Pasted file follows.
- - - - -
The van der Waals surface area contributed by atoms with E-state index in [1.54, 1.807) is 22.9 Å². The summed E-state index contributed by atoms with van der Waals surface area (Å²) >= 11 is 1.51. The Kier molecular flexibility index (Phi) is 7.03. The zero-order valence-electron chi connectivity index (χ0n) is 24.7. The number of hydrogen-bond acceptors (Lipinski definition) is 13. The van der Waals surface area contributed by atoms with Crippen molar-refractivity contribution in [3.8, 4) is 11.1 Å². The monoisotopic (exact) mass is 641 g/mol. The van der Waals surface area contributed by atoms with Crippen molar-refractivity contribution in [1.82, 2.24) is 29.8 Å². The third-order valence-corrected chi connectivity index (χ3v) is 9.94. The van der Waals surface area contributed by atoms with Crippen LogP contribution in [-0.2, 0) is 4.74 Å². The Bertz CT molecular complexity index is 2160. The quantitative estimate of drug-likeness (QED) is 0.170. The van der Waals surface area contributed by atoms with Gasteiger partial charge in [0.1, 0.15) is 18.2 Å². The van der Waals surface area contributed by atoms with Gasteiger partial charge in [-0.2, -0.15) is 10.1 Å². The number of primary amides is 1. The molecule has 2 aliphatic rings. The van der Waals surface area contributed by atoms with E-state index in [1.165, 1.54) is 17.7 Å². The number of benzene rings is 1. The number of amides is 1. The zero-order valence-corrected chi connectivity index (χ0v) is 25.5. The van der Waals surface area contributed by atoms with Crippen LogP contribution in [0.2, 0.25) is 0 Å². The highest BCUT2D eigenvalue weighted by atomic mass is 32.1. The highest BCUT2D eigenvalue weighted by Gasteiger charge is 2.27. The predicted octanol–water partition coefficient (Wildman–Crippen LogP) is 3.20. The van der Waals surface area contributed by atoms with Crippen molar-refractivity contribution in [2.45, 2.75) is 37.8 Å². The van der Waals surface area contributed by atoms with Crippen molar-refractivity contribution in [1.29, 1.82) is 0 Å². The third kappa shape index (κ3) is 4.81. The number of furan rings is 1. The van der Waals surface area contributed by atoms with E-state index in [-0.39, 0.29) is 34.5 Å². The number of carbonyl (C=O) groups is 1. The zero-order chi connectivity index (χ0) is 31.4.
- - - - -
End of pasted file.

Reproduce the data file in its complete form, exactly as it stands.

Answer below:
The van der Waals surface area contributed by atoms with E-state index in [1.54, 1.807) is 22.9 Å². The summed E-state index contributed by atoms with van der Waals surface area (Å²) >= 11 is 1.51. The Kier molecular flexibility index (Phi) is 7.03. The zero-order valence-electron chi connectivity index (χ0n) is 24.7. The number of hydrogen-bond acceptors (Lipinski definition) is 13. The van der Waals surface area contributed by atoms with Crippen molar-refractivity contribution in [3.8, 4) is 11.1 Å². The monoisotopic (exact) mass is 641 g/mol. The van der Waals surface area contributed by atoms with Crippen molar-refractivity contribution in [1.82, 2.24) is 29.8 Å². The third-order valence-corrected chi connectivity index (χ3v) is 9.94. The van der Waals surface area contributed by atoms with Crippen LogP contribution in [-0.2, 0) is 4.74 Å². The Bertz CT molecular complexity index is 2160. The quantitative estimate of drug-likeness (QED) is 0.170. The van der Waals surface area contributed by atoms with Gasteiger partial charge in [0.1, 0.15) is 18.2 Å². The van der Waals surface area contributed by atoms with Gasteiger partial charge in [-0.2, -0.15) is 10.1 Å². The number of primary amides is 1. The molecule has 2 aliphatic rings. The van der Waals surface area contributed by atoms with E-state index in [1.165, 1.54) is 17.7 Å². The number of benzene rings is 1. The number of amides is 1. The zero-order valence-corrected chi connectivity index (χ0v) is 25.5. The van der Waals surface area contributed by atoms with Crippen LogP contribution in [0.2, 0.25) is 0 Å². The highest BCUT2D eigenvalue weighted by atomic mass is 32.1. The highest BCUT2D eigenvalue weighted by Gasteiger charge is 2.27. The predicted octanol–water partition coefficient (Wildman–Crippen LogP) is 3.20. The van der Waals surface area contributed by atoms with Crippen molar-refractivity contribution in [2.45, 2.75) is 37.8 Å². The van der Waals surface area contributed by atoms with Crippen molar-refractivity contribution in [1.29, 1.82) is 0 Å². The third kappa shape index (κ3) is 4.81. The number of furan rings is 1. The van der Waals surface area contributed by atoms with E-state index in [-0.39, 0.29) is 34.5 Å². The number of carbonyl (C=O) groups is 1. The zero-order chi connectivity index (χ0) is 31.4.